WITH COVID-19 VACCINATIONS well underway in the United States, national attention has largely shifted away from supply concerns. On a global scale, however, vaccine access remains a massive problem. As of September 2021, only 2% of adults in low-income countries had been fully vaccinated, compared with 50% in high-income countries. Only about 4 in 100 Africans had received all required doses.
The deplorable character of this state of affairs, which many have labeled as vaccine apartheid, need not be repeated. It does not make sense from a public health perspective; it is bad for US foreign policy goals; and it implicates American society into yet another chapter of human suffering worldwide. There is also something genuinely sinister about how quickly vaccinated countries have normalized other countries’ lack of access to vaccines.
Continue reading “To Promote Social Democracy Globally, Export Vaccines”
A FEW DAYS before the end of 2020, progressives in Latin America got some of the only good news the year had to offer: after decades of feminist activism, the Argentinian Senate legalized abortion. In a region known for its conservative politics, it was a rare triumph.
Argentina is now part of a small group of countries in the region where abortion is legal nationwide. Meanwhile, in the US, the confirmation of Justice Amy Coney Barrett to the Supreme Court has widely been seen as a step toward the reversal of Roe v. Wade.
Continue reading “What Progressives Can Draw From Argentina’s Pro-Choice Victory”
AS AN INTERNATIONAL student from Korea, I had an extremely uncanny experience watching Bong Joon-ho’s award winning film Parasite (2019). Set in Seoul, South Korea, the film begins by depicting the daily struggles of the Kims, a low-income family that lives in basement apartments. Ki-woo, the college-aged son of the family, lands the opportunity to tutor a student from the affluent Park family. One by one, all of the Kims find cunning ways to get employed by the Parks and test the limits of how much the rich family can be exploited. Built-up tension and pressure to keep the fraud hidden culminate in an ending that captures the quintessence of class warfare.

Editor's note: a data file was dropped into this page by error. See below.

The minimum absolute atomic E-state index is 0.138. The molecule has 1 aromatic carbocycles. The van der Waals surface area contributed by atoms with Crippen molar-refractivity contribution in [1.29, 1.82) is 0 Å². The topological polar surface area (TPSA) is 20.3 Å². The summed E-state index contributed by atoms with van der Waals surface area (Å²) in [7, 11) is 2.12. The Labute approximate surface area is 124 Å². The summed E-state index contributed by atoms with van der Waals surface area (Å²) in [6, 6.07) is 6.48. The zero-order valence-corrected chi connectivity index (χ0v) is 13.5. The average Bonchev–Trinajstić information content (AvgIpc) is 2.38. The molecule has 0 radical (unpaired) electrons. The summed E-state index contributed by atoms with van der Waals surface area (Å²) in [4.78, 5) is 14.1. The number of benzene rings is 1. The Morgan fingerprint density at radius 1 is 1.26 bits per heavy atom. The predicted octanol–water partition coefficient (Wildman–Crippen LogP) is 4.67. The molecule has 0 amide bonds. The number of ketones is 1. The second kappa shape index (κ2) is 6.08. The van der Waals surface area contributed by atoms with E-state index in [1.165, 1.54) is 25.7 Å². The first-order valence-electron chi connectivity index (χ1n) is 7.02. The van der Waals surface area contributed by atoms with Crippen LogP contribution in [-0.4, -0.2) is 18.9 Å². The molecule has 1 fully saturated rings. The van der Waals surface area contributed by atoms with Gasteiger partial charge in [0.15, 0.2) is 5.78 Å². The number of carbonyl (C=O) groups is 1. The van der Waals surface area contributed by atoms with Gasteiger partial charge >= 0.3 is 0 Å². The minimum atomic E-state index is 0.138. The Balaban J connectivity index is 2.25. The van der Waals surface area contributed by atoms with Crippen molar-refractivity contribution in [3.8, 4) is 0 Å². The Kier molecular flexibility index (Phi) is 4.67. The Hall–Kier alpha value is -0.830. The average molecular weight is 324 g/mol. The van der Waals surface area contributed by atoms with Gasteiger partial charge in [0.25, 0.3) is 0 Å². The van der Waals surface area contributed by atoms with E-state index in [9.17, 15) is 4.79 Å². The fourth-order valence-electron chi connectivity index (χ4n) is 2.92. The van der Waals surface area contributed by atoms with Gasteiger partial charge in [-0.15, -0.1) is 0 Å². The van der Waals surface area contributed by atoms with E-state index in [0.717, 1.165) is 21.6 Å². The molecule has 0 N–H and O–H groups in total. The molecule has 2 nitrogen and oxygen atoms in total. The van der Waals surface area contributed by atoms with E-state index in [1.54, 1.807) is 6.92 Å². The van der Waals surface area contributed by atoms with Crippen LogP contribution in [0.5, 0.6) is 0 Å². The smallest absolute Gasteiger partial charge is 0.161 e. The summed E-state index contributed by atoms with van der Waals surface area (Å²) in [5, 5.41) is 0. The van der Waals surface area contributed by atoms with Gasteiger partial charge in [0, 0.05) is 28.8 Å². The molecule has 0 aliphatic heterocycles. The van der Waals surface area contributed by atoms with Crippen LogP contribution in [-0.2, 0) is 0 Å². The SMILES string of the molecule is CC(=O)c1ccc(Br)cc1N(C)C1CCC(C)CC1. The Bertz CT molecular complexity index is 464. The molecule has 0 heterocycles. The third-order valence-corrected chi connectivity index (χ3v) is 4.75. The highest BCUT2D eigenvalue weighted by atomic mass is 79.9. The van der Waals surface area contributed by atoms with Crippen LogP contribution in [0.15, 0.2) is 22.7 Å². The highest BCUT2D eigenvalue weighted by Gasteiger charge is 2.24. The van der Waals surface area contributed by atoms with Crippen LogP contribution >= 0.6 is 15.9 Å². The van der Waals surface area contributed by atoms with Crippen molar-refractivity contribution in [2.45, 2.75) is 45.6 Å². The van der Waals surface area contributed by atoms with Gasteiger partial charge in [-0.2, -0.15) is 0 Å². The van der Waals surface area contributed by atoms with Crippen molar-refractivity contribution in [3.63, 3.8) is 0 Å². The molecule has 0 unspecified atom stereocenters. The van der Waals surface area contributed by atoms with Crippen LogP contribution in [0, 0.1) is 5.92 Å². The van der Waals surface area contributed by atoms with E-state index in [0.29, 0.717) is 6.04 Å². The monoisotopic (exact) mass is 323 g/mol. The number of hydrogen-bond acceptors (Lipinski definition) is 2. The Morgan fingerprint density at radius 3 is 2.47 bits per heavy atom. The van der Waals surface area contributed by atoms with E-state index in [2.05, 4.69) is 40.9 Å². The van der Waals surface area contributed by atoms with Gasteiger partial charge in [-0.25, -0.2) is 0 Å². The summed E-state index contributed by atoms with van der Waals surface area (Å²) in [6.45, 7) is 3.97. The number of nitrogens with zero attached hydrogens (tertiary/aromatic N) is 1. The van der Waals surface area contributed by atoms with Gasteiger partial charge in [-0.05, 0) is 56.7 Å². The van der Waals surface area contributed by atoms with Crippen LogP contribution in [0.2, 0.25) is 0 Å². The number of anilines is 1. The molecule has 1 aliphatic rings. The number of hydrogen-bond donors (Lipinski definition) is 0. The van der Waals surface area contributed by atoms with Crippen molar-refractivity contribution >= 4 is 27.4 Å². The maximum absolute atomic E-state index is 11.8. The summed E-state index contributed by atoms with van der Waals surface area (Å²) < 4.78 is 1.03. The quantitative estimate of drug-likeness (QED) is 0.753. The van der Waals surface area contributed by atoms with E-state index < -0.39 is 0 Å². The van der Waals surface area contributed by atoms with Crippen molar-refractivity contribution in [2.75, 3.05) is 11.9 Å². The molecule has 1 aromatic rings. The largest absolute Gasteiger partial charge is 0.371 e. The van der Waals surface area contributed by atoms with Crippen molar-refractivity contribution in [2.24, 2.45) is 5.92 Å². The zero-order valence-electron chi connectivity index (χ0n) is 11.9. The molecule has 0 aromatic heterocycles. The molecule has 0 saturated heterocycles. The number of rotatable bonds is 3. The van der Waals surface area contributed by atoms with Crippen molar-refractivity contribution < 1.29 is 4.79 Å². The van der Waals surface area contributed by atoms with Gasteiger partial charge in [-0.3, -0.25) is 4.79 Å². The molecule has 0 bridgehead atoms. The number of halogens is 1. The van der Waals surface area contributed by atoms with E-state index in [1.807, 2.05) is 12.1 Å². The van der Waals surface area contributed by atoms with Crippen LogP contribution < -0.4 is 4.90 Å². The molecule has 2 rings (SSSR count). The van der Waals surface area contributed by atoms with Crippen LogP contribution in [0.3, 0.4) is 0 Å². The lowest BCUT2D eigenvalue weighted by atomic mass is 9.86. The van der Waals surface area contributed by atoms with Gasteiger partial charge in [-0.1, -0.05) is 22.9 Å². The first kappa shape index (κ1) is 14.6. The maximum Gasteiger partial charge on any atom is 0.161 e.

Continue reading “Parasite, or The Cozy Relationship Between the West and Korean Elites”
DERISIVELY KNOWN as “Bushmen,” the San people of South Africa suffered the fate of many other hunter-gatherer communities. First threatened by African farmers with a more settled way of life, San society was dealt its mortal blow by the entry of Europeans. Following their arrival in Cape Town in 1652, the Dutch treated the indigenous people of South Africa as vermin—massacring the San in the thousands and cowing them into submission. Little evidence was left of their culture, though the cave art that adorns rocks across Southern Africa gives us a momentary glance into their worldview.
Continue reading “How Climate Change Will Change Us”
IN AMERICAN politics, Bernie is something of an anomaly: a socialist above the age of thirty. In other parts of the world, politicians like Bernie fall closer to the political center—and, in a few notable cases, surprisingly far from the political center. So we asked the Sphere’s international writers (and Jacob Kuppermann) to answer the question, “Where would Bernie fall on the political spectrum of [Country X]?”
These are their responses.
Continue reading “As the World Berns: Six International Perspectives on Bernie”